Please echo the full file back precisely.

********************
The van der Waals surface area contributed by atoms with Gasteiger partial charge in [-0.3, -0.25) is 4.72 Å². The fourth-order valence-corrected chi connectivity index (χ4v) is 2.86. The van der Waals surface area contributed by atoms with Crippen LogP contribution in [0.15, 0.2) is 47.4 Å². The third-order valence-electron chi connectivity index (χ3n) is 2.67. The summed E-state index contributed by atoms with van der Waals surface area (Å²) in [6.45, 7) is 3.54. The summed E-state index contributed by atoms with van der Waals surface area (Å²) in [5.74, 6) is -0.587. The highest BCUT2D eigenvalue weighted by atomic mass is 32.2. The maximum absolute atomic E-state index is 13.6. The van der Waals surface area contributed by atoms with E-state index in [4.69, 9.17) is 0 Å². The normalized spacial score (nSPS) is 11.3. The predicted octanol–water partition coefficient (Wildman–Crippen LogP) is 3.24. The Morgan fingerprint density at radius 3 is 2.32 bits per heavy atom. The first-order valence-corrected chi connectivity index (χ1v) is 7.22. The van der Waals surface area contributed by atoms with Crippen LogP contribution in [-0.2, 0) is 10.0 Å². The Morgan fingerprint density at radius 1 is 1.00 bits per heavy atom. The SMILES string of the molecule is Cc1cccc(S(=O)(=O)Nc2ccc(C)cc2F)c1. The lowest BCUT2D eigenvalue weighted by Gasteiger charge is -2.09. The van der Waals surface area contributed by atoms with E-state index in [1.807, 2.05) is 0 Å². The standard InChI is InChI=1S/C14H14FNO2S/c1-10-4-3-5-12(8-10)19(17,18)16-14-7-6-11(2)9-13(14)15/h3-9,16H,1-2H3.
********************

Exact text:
The van der Waals surface area contributed by atoms with Gasteiger partial charge in [-0.3, -0.25) is 4.72 Å². The fourth-order valence-corrected chi connectivity index (χ4v) is 2.86. The van der Waals surface area contributed by atoms with Crippen LogP contribution in [0.15, 0.2) is 47.4 Å². The third-order valence-electron chi connectivity index (χ3n) is 2.67. The summed E-state index contributed by atoms with van der Waals surface area (Å²) in [6.45, 7) is 3.54. The summed E-state index contributed by atoms with van der Waals surface area (Å²) in [5.74, 6) is -0.587. The highest BCUT2D eigenvalue weighted by atomic mass is 32.2. The maximum absolute atomic E-state index is 13.6. The van der Waals surface area contributed by atoms with E-state index in [4.69, 9.17) is 0 Å². The normalized spacial score (nSPS) is 11.3. The predicted octanol–water partition coefficient (Wildman–Crippen LogP) is 3.24. The Morgan fingerprint density at radius 3 is 2.32 bits per heavy atom. The first-order valence-corrected chi connectivity index (χ1v) is 7.22. The van der Waals surface area contributed by atoms with Crippen LogP contribution in [-0.2, 0) is 10.0 Å². The Morgan fingerprint density at radius 1 is 1.00 bits per heavy atom. The SMILES string of the molecule is Cc1cccc(S(=O)(=O)Nc2ccc(C)cc2F)c1. The lowest BCUT2D eigenvalue weighted by Gasteiger charge is -2.09. The van der Waals surface area contributed by atoms with E-state index in [1.807, 2.05) is 0 Å². The standard InChI is InChI=1S/C14H14FNO2S/c1-10-4-3-5-12(8-10)19(17,18)16-14-7-6-11(2)9-13(14)15/h3-9,16H,1-2H3.